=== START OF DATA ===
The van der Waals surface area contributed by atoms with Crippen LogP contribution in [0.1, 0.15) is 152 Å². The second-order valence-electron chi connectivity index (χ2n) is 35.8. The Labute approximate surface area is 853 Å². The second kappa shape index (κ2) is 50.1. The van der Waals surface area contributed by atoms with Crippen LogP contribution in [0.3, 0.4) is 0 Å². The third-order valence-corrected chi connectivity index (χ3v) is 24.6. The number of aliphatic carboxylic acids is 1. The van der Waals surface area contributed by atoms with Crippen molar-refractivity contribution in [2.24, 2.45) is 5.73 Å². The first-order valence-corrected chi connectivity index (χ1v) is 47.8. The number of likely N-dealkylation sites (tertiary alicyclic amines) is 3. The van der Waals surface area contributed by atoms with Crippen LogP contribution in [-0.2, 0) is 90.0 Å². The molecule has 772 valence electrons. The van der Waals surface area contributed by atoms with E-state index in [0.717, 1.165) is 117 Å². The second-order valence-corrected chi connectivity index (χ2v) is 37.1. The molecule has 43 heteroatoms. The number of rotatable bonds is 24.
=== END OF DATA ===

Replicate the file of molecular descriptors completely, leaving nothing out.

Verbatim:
The van der Waals surface area contributed by atoms with Crippen LogP contribution in [0.1, 0.15) is 152 Å². The second-order valence-electron chi connectivity index (χ2n) is 35.8. The Labute approximate surface area is 853 Å². The second kappa shape index (κ2) is 50.1. The van der Waals surface area contributed by atoms with Crippen LogP contribution in [0.3, 0.4) is 0 Å². The third-order valence-corrected chi connectivity index (χ3v) is 24.6. The number of aliphatic carboxylic acids is 1. The van der Waals surface area contributed by atoms with Crippen molar-refractivity contribution in [2.24, 2.45) is 5.73 Å². The first-order valence-corrected chi connectivity index (χ1v) is 47.8. The number of likely N-dealkylation sites (tertiary alicyclic amines) is 3. The van der Waals surface area contributed by atoms with Crippen LogP contribution in [-0.2, 0) is 90.0 Å². The molecule has 772 valence electrons. The van der Waals surface area contributed by atoms with E-state index in [0.717, 1.165) is 117 Å². The second-order valence-corrected chi connectivity index (χ2v) is 37.1. The molecule has 43 heteroatoms. The number of rotatable bonds is 24.